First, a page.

DBT Skill: Check the Facts

This month’s DBT skills highlight is Check the facts. This is an important skill in Emotion Regulation and the first step used when we want to change an unwanted emotion. Our emotions can affect the way we think and the way we react to events. And oftentimes we are actually reacting to our interpretations or assumptions about an event, rather than the facts of the event itself. This can cause us greater emotional suffering due to faulty beliefs and absolute thinking. Checking the facts helps us figure out if our interpretations, emotional intensity, and the duration we experience the emotion fits the actual facts of the event. By then changing our interpretations, thoughts, or assumptions to fit the facts we can then alter our emotional responses when needed.

Here is a step by step guide on how to Check the Facts:

Step 1: What is the emotion I want to change?

  • Identify your emotions
  • Note: If your emotion intensity is high you may want to use some Crisis Survival skills first to get into wise mind to use Check the facts!

Step 2: What is the event prompting my emotional response?

  • Describe the facts, and only the facts!
  • Challenge any judgments that might be coming up or any black and white descriptions

Step 3: What are my interpretations, thoughts, and assumptions about the event?

  • Think of all possible interpretations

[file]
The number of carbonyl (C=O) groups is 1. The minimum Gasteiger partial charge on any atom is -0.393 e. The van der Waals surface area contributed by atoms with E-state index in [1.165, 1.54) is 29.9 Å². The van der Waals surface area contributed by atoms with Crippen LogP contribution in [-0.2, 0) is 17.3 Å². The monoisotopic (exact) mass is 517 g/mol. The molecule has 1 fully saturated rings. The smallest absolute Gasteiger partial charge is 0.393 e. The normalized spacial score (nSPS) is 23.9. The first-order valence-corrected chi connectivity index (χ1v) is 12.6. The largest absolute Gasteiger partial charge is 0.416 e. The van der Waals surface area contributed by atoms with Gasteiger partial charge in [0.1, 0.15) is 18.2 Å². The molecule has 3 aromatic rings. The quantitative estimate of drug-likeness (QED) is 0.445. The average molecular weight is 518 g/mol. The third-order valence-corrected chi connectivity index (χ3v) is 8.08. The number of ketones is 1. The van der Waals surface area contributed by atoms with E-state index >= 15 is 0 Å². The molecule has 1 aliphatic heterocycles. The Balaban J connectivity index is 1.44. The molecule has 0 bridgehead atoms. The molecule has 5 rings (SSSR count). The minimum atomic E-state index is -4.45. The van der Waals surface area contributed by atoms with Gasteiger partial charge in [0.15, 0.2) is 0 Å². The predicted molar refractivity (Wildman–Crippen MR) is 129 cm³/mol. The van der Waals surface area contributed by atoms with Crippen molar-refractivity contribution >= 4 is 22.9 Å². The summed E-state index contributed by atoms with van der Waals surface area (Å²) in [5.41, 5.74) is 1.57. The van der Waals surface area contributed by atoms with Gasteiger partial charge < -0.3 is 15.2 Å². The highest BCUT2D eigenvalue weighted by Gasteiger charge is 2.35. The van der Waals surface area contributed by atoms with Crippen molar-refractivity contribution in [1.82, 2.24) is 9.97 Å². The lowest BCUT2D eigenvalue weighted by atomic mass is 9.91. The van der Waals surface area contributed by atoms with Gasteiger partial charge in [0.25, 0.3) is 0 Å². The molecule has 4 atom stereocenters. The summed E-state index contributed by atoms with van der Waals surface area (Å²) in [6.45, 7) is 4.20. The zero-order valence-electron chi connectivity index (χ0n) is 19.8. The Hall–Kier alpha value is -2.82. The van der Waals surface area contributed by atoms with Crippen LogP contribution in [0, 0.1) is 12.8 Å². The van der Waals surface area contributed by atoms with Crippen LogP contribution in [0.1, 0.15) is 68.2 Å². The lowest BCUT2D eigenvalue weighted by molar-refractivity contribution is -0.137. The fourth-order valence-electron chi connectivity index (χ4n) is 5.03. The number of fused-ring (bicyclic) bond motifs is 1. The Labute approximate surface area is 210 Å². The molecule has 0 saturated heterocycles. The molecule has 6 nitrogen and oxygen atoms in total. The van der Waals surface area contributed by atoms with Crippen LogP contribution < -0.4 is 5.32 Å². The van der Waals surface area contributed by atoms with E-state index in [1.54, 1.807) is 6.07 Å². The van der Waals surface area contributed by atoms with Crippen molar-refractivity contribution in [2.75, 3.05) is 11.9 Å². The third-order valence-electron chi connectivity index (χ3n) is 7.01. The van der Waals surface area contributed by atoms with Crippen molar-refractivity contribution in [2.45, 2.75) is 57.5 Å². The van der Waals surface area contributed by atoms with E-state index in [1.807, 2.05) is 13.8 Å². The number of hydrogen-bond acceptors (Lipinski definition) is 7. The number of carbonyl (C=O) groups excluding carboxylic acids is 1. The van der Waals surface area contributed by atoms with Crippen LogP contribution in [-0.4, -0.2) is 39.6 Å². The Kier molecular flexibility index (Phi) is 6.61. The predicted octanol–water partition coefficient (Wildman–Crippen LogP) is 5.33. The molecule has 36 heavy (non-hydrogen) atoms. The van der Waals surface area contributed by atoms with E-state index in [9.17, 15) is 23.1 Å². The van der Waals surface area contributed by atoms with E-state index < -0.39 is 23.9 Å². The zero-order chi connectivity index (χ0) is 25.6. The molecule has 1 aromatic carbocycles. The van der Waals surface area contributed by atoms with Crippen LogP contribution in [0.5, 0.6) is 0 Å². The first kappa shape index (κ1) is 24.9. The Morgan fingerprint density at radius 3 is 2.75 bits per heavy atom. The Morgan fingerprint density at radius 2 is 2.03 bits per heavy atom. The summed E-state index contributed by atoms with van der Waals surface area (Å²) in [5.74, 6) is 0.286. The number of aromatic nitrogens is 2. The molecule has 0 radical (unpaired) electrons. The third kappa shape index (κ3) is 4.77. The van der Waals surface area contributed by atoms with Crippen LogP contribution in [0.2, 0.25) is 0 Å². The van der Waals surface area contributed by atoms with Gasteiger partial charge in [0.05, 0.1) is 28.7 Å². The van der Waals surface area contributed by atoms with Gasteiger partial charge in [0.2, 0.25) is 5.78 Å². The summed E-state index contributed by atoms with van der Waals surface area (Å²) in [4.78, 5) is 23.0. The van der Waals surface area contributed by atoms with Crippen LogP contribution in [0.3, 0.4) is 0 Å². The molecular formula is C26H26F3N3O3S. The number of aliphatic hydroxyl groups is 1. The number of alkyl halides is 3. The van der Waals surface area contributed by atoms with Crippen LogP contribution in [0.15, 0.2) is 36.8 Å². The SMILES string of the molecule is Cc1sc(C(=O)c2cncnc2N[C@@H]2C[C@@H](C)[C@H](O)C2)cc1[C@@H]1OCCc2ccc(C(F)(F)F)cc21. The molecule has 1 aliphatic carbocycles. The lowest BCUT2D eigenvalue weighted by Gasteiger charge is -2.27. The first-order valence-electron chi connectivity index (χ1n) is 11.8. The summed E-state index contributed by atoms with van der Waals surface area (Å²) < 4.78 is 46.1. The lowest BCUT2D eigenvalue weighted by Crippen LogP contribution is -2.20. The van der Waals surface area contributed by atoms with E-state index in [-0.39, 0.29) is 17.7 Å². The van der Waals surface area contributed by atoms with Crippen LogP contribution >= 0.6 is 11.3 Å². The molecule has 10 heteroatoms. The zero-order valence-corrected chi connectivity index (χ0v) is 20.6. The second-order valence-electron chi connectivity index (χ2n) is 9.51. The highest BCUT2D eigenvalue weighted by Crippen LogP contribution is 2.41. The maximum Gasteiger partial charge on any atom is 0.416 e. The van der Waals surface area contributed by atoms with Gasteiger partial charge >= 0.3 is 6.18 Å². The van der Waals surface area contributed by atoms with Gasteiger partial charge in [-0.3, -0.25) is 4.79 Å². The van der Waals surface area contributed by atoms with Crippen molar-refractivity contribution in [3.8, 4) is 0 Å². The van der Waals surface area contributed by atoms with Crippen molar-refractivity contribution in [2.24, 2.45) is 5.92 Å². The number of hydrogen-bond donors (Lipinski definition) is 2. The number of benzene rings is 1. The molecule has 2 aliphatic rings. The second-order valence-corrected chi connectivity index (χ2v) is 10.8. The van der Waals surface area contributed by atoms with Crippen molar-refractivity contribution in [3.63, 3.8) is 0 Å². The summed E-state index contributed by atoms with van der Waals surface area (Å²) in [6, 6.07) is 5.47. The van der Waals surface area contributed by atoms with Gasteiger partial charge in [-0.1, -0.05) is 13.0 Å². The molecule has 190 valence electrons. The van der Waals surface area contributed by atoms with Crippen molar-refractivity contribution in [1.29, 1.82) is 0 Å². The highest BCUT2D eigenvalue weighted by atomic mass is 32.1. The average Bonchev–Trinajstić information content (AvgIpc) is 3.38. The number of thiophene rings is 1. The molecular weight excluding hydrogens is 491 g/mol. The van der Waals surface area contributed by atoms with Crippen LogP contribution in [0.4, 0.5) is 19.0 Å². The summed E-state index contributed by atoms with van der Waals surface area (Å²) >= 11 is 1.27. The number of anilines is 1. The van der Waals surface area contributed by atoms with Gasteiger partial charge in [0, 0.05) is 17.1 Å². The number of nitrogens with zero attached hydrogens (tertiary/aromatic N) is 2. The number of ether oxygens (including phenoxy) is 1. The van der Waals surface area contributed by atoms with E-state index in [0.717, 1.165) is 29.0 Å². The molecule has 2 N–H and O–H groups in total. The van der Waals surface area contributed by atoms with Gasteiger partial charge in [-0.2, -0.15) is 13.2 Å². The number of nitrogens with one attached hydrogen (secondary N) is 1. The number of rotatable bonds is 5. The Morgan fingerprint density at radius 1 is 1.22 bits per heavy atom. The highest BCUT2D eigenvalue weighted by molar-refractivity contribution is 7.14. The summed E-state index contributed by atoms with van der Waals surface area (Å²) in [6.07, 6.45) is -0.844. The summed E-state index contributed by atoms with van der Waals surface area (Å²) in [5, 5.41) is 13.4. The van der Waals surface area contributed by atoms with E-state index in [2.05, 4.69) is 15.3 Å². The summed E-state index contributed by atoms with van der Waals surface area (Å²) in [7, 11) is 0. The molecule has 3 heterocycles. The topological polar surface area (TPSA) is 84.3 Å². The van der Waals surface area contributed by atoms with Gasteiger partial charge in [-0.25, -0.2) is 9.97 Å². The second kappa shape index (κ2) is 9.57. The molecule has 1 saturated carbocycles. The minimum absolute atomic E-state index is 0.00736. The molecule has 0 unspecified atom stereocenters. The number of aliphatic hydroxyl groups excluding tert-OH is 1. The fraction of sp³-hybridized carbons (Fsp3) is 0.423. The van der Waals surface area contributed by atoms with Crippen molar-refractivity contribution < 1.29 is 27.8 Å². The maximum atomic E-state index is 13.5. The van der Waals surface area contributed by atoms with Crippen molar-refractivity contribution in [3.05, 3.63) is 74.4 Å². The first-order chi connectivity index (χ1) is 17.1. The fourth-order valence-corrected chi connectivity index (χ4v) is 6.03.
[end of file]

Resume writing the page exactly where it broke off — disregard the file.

• Look at all sides and points of view. Ask yourself, am I jumping to any conclusions?
  • Test out your interpretations to see if it fit the facts

Step 4: Am I assuming a threat?

  • In wise mind, assess the probability of the threat coming true
  • Consider: What was the outcome previous times you had similar thoughts?
  • Think of other possible outcomes

Step 5: What’s the catastrophe?

  • Imagine the catastrophe really coming true
  • Imagine coping well with the catastrophe by using other DBT skills (Problem Solving, Radical Acceptance, & Cope Ahead)

Step 6: Does my emotion and/or its intensity fit the actual facts?

  • Check the facts that fit each emotion
  • Examples of emotions that fit the facts:
    • Fear: there’s a threat to your life or that of someone you care about
    • Anger: An important goal is blocked or you or someone you care about is attacked or hurt by others
  • Ask your wise mind if the emotion fits the facts of the event or is acting on the emotion effective?
  • Note: Sometimes it is not the emotion itself that is the problem, rather the intensity of the emotion

Check the facts takes a lot of practice, and when used skillfully it can help us regulate our emotions and alleviate greater emotional suffering!

Written By: Gina Hesp, LCSW
Photo Credit: Johannes Plenio on Unsplash

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